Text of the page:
Weekly Notes – September 1, 2013

Lobster calico

Calico lobster

Have you ever seen a calico lobster?  Lobsters can occasionally have different patterns of red/brown or sometimes even blue!  This lobster was caught off of Kittery by James Lawrence and because it is pretty enough to keep has gone to live at The Seacoast Science Center in Rye, New Hampshire, just across the waters of the Piscataqua River.

Monarch butterflyIs anyone seeing Monarch butterflies?  I have seen two and hear reports of folks seeing a few.  The next two weeks are the height of their migration south from Maine.

In researching the reasons for their decline, concerns seem to center on loss of habitat, primarily the Milkweed plant, the use of pesticides and unfavorable weather.

Click here for a link to an article published this week in Toronto’s The Globe and Mail with Donald Davis who has been tagging butterflies since 1967…..

Click here for a link to an article published this week by North Country Public Radio with Chip Taylor one of America’s leading monarch experts.

Click here for a link to report your sightings on the Monarch Butterfly migration page at Journey North…..


The Appledore Island Bird Banding Station at the Isles of Shoals is reporting migration activity of “Hundreds of swallows and…New birds for the season were a Black-billed Cuckoo and a Yellow-breasted Chat, and Blue-winged Warblers (always a pleasure).”  The Shoals, as they are affectionately known, are a group of islands located about six miles off the coast where the state line between Maine/New Hampshire runs between them.

Joan in Skowhegan Dma&g map 21 writes:     Here is a brief report of activity in my yard…….A few days ago I surprised a short-tail shrew farther out in the mowed area of the yard than usual. As a rule they make very quick trips away from the cover of long grass and shrubs. So I got a good look this time before it noticed me.

A female Baltimore Oriole was around yesterday showing at least 3 youngsters the ropes—where to get a drink [birdbath] and where to look for insects.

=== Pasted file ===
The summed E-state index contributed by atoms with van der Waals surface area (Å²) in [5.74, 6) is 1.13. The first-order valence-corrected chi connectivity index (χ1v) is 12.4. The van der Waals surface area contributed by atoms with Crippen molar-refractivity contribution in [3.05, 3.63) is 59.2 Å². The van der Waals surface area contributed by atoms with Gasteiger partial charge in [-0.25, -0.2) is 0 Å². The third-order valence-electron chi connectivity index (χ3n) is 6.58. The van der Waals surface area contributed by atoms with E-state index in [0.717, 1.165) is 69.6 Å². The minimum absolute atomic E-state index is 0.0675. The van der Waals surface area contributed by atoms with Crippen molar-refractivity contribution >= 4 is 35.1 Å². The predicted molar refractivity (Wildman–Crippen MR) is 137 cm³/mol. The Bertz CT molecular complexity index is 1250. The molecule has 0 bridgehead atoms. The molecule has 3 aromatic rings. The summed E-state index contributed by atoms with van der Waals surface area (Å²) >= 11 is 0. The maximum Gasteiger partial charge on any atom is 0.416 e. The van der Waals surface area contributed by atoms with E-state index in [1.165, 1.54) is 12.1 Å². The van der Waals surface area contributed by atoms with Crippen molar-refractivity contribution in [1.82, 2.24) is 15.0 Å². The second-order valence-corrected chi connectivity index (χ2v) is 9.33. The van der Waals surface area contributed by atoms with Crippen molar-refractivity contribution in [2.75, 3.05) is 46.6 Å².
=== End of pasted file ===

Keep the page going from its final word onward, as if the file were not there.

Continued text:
Dragonflies are back in significant number after being very scarce earlier.

A week ago I put 2 Tomato Hornworms in a terrarium and today they seem to be thinking about pupating as they are trying to burrow into the dirt. I may need to add more dirt.

Only 1 Monarch butterfly has been in the yard and it really only passed on its way somewhere else, Very few sightings of other butterflies here.

I had an opportunity to watch a pair of House Finches raise their family in a hanging fern under a porch roof.  Once the nest was built on July 11th, the three eggs were laid one each day July 12-13-14th.  Once hatched, the nestlings grew fast, on August 8th they still seemed rather feeble except to tip their heads back to be fed.  Only 8 days later they were fledged and too big for them all to fit into the nest, on August 17th they had flown away.


House Finches are found in the southern and coastal regions of Maine, they prefer suburban habitats and often nest near people.  They are native to the western US and were introduced in NYC as recently as the 1940s.

National Weather Service in Caribou is reporting the 2nd wettest summer on record with 18.9 inches of rain, second only behind 2011.  The southern portions of the state did not receive as much precipitation and in many places is very dry.   The past week’s unsettled weather and humidity generated rainfall inland however the coast remained only fogged in.

Have you noticed the days are getting shorter?  Since August 1st we have lost over an hour of daylight!  The New moon is on September 5th, making conditions for excellent star gazing this week.    Click here for Bernie Riem’s September Astronomy Report in the Portland Press Herald


Click here to view Volunteer and Events column for new  items posted this week ……. If your non-profit organization has an event or volunteer opportunity please send it along for posting.

Pam Wells submitted this photo titled “The Million Dollar View.” It is on Morrison Ridge Road somewhere between… well somewhere between. No town names available.

Morrison Ridge Road